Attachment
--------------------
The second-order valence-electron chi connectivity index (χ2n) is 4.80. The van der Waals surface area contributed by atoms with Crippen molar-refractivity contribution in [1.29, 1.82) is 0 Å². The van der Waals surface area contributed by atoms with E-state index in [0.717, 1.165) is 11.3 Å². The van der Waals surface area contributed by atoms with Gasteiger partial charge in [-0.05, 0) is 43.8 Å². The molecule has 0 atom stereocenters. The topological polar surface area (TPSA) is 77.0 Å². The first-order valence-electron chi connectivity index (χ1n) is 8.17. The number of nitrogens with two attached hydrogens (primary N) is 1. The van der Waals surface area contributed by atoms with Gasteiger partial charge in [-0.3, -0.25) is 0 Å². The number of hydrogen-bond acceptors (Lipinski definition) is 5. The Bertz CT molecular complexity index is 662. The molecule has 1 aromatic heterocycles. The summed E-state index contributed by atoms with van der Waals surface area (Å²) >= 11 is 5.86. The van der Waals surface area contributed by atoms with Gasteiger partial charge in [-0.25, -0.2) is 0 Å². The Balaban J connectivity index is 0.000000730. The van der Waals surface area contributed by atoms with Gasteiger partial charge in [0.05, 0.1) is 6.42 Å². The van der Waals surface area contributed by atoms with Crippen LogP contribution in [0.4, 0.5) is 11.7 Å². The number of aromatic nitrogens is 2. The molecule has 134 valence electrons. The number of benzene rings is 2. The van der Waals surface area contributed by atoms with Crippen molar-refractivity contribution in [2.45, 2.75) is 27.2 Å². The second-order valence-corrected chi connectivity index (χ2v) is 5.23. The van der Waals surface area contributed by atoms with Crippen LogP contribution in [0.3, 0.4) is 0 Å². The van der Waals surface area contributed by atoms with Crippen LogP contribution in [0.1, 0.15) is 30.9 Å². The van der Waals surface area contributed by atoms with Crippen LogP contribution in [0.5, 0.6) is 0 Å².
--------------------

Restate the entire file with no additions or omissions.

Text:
The second-order valence-electron chi connectivity index (χ2n) is 4.80. The van der Waals surface area contributed by atoms with Crippen molar-refractivity contribution in [1.29, 1.82) is 0 Å². The van der Waals surface area contributed by atoms with E-state index in [0.717, 1.165) is 11.3 Å². The van der Waals surface area contributed by atoms with Gasteiger partial charge in [-0.05, 0) is 43.8 Å². The molecule has 0 atom stereocenters. The topological polar surface area (TPSA) is 77.0 Å². The first-order valence-electron chi connectivity index (χ1n) is 8.17. The number of nitrogens with two attached hydrogens (primary N) is 1. The van der Waals surface area contributed by atoms with Gasteiger partial charge in [-0.3, -0.25) is 0 Å². The number of hydrogen-bond acceptors (Lipinski definition) is 5. The Bertz CT molecular complexity index is 662. The molecule has 1 aromatic heterocycles. The summed E-state index contributed by atoms with van der Waals surface area (Å²) >= 11 is 5.86. The van der Waals surface area contributed by atoms with Gasteiger partial charge in [-0.25, -0.2) is 0 Å². The Balaban J connectivity index is 0.000000730. The van der Waals surface area contributed by atoms with Gasteiger partial charge in [0.05, 0.1) is 6.42 Å². The van der Waals surface area contributed by atoms with Crippen LogP contribution in [0.4, 0.5) is 11.7 Å². The number of aromatic nitrogens is 2. The molecule has 134 valence electrons. The number of benzene rings is 2. The van der Waals surface area contributed by atoms with Crippen molar-refractivity contribution in [2.45, 2.75) is 27.2 Å². The second-order valence-corrected chi connectivity index (χ2v) is 5.23. The van der Waals surface area contributed by atoms with Crippen LogP contribution in [0.3, 0.4) is 0 Å². The van der Waals surface area contributed by atoms with Crippen LogP contribution in [0.1, 0.15) is 30.9 Å². The van der Waals surface area contributed by atoms with Crippen LogP contribution in [0.5, 0.6) is 0 Å².